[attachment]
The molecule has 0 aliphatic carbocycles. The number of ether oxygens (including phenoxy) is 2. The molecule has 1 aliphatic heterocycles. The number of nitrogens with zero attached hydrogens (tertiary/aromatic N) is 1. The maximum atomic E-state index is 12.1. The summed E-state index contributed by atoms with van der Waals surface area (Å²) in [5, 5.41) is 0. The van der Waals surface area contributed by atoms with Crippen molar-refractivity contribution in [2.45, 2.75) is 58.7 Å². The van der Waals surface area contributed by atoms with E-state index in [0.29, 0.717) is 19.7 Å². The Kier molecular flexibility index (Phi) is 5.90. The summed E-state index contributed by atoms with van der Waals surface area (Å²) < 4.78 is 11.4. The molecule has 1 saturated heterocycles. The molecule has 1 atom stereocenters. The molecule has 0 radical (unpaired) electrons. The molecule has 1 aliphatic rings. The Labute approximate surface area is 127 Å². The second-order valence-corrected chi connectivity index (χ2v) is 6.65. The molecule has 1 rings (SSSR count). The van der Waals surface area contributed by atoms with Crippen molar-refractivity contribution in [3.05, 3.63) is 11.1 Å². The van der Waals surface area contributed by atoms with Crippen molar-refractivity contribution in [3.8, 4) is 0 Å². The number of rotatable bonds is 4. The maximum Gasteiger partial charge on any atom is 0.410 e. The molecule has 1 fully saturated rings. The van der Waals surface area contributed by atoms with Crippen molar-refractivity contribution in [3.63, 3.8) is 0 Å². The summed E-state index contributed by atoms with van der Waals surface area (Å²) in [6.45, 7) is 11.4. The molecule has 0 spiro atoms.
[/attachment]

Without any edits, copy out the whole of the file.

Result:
The molecule has 0 aliphatic carbocycles. The number of ether oxygens (including phenoxy) is 2. The molecule has 1 aliphatic heterocycles. The number of nitrogens with zero attached hydrogens (tertiary/aromatic N) is 1. The maximum atomic E-state index is 12.1. The summed E-state index contributed by atoms with van der Waals surface area (Å²) in [5, 5.41) is 0. The van der Waals surface area contributed by atoms with Crippen molar-refractivity contribution in [2.45, 2.75) is 58.7 Å². The van der Waals surface area contributed by atoms with E-state index in [0.29, 0.717) is 19.7 Å². The Kier molecular flexibility index (Phi) is 5.90. The summed E-state index contributed by atoms with van der Waals surface area (Å²) < 4.78 is 11.4. The molecule has 1 saturated heterocycles. The molecule has 1 atom stereocenters. The molecule has 0 radical (unpaired) electrons. The molecule has 1 aliphatic rings. The Labute approximate surface area is 127 Å². The second-order valence-corrected chi connectivity index (χ2v) is 6.65. The molecule has 1 rings (SSSR count). The van der Waals surface area contributed by atoms with Crippen molar-refractivity contribution in [3.05, 3.63) is 11.1 Å². The van der Waals surface area contributed by atoms with Crippen molar-refractivity contribution in [3.8, 4) is 0 Å². The number of rotatable bonds is 4. The maximum Gasteiger partial charge on any atom is 0.410 e. The molecule has 1 fully saturated rings. The van der Waals surface area contributed by atoms with Crippen molar-refractivity contribution in [3.63, 3.8) is 0 Å². The summed E-state index contributed by atoms with van der Waals surface area (Å²) in [6.45, 7) is 11.4. The molecule has 0 spiro atoms.